Finding the real reason requires the leaders to apply the techniques they have just learned. The first step is a classic “Gemba walk” (a term from Japanese meaning “to go and see the real place”) to assess the operation’s initial layout, working methods, culture and management. Next, they use lean-management tools to identify the root causes of the problems and propose possible solutions. Finally, they test the effectiveness of their ideas with a rapid transformation—reconfiguring work stations, adapting processes, and running further manufacturing tests.
The results? One of the management teams didn’t just fix the quality issues—they also doubled the productivity of the compressor manufacturing line.
A second exercise brings the managers through a digital transformation journey, from the diagnostic phase (in which they learn to see additional digital opportunities, starting from their business needs) to the design of the use case and its implementation. Along the way, they learn about innovative digital technologies ranging from 3-D printing and machine-to-machine communication to in-process data collection and adaptive standard operating procedures. A digital dashboard—equipped with a machine-learning engine and connected with the line in real time—shows the participants how proven root-cause problem solving tools can reach an entirely new level of effectiveness. By applying those methods on the production line, the leaders achieve additional quality improvements, and further increases in productivity.
The outcome: Kick-starting a transformation
For executives, a capability-center experience provides a compelling introduction to the impact of transformational change. A senior leader for one of the companies, a medical-products company based in North America, commented after his company’s program: “I better understand my role in leading operational excellence—the tools, the projects, and the mind-sets people need in order to succeed.” The business-unit head at a European manufacturer, reflecting on what the organization learned from its sessions, observed: “Customer focus and quality are essential for us. Having used the tools and methodologies ourselves, we have much more credibility in helping our teams create a strong quality culture for us.”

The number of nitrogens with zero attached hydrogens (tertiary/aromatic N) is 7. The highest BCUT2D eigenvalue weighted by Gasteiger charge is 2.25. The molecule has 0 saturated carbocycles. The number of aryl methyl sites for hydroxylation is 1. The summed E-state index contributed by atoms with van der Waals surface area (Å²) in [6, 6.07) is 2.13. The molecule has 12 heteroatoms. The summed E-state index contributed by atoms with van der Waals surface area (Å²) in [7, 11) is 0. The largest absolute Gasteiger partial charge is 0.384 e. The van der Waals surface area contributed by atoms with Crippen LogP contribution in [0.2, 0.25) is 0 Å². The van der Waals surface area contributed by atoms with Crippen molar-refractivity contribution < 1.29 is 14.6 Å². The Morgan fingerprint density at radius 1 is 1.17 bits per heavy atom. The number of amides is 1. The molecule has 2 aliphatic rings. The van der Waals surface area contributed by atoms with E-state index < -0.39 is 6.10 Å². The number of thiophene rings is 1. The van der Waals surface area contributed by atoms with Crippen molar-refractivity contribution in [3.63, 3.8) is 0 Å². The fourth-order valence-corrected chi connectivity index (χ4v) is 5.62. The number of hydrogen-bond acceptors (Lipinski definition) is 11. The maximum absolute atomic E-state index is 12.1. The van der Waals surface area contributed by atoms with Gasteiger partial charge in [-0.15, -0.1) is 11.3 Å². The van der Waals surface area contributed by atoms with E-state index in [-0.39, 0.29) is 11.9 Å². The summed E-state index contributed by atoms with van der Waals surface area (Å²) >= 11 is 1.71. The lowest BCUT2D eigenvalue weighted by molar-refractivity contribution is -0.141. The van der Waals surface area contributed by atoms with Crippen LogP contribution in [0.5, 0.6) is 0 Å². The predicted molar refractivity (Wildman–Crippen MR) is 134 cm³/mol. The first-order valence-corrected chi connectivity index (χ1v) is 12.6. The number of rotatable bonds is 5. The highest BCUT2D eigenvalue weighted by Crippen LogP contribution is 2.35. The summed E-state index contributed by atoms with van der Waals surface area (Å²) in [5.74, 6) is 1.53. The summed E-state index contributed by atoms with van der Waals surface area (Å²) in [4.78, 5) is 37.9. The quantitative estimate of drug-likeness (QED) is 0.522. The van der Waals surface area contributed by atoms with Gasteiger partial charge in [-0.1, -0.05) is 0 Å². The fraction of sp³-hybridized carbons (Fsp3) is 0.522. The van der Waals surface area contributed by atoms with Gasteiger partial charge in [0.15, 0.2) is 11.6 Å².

Executives who attended have been quicker and more at ease than their colleagues in applying their new insights in their own facilities, giving their transformation journeys a running start in defining improvement priorities in their units and training their change leaders. After the initial training sessions, the European manufacturer’s managers have already overseen more than 50 improvement projects across their operations, reducing quality problems by more than 25 percent and significantly cutting quality-related costs. At the medical-products company, operational improvements generated more than $40 million in net value, while quality rose from an average of 80% across its locations to more than 90%■
Anika Becker is a consultant in McKinsey’s Zurich office; Alessandro Delfino is a partner in the New Jersey office; Alessandro Faure Ragani is a senior expert in the Milan office, where Cinzia Lacopeta is the manager of a Digital Capability Center; and Ulrich Huber is a senior knowledge expert in the Cologne office.